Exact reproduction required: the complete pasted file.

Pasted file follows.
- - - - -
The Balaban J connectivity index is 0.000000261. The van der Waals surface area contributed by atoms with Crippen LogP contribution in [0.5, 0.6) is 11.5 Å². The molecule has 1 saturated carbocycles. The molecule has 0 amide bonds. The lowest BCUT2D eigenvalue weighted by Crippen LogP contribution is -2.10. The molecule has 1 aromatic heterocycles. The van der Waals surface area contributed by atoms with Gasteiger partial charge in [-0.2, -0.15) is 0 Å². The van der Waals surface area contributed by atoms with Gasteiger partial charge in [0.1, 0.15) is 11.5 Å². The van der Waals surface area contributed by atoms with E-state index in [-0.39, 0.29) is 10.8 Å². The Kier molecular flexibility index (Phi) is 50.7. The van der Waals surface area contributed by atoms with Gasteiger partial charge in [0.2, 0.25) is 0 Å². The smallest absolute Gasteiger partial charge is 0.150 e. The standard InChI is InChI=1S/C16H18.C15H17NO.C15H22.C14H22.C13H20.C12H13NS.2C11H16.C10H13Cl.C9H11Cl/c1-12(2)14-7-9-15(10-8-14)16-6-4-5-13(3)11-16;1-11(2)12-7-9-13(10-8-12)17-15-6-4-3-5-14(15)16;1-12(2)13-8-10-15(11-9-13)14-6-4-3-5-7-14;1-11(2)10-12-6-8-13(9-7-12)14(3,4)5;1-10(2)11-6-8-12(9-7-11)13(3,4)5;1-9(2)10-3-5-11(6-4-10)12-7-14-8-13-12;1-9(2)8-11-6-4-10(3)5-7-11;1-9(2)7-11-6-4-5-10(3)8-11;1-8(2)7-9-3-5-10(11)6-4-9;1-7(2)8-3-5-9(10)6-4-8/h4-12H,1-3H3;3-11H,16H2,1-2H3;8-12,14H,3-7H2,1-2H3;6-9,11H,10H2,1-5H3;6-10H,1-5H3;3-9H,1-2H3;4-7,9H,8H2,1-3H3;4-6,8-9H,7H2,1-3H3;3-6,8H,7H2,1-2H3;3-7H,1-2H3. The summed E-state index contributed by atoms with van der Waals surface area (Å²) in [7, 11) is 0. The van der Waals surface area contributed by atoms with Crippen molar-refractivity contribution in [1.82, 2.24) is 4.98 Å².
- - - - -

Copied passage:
The Balaban J connectivity index is 0.000000261. The van der Waals surface area contributed by atoms with Crippen LogP contribution in [0.5, 0.6) is 11.5 Å². The molecule has 1 saturated carbocycles. The molecule has 0 amide bonds. The lowest BCUT2D eigenvalue weighted by Crippen LogP contribution is -2.10. The molecule has 1 aromatic heterocycles. The van der Waals surface area contributed by atoms with Gasteiger partial charge in [-0.2, -0.15) is 0 Å². The van der Waals surface area contributed by atoms with Gasteiger partial charge in [0.1, 0.15) is 11.5 Å². The van der Waals surface area contributed by atoms with E-state index in [-0.39, 0.29) is 10.8 Å². The Kier molecular flexibility index (Phi) is 50.7. The van der Waals surface area contributed by atoms with Gasteiger partial charge in [0.2, 0.25) is 0 Å². The smallest absolute Gasteiger partial charge is 0.150 e. The standard InChI is InChI=1S/C16H18.C15H17NO.C15H22.C14H22.C13H20.C12H13NS.2C11H16.C10H13Cl.C9H11Cl/c1-12(2)14-7-9-15(10-8-14)16-6-4-5-13(3)11-16;1-11(2)12-7-9-13(10-8-12)17-15-6-4-3-5-14(15)16;1-12(2)13-8-10-15(11-9-13)14-6-4-3-5-7-14;1-11(2)10-12-6-8-13(9-7-12)14(3,4)5;1-10(2)11-6-8-12(9-7-11)13(3,4)5;1-9(2)10-3-5-11(6-4-10)12-7-14-8-13-12;1-9(2)8-11-6-4-10(3)5-7-11;1-9(2)7-11-6-4-5-10(3)8-11;1-8(2)7-9-3-5-10(11)6-4-9;1-7(2)8-3-5-9(10)6-4-8/h4-12H,1-3H3;3-11H,16H2,1-2H3;8-12,14H,3-7H2,1-2H3;6-9,11H,10H2,1-5H3;6-10H,1-5H3;3-9H,1-2H3;4-7,9H,8H2,1-3H3;4-6,8-9H,7H2,1-3H3;3-6,8H,7H2,1-2H3;3-7H,1-2H3. The summed E-state index contributed by atoms with van der Waals surface area (Å²) in [7, 11) is 0. The van der Waals surface area contributed by atoms with Crippen molar-refractivity contribution in [1.82, 2.24) is 4.98 Å².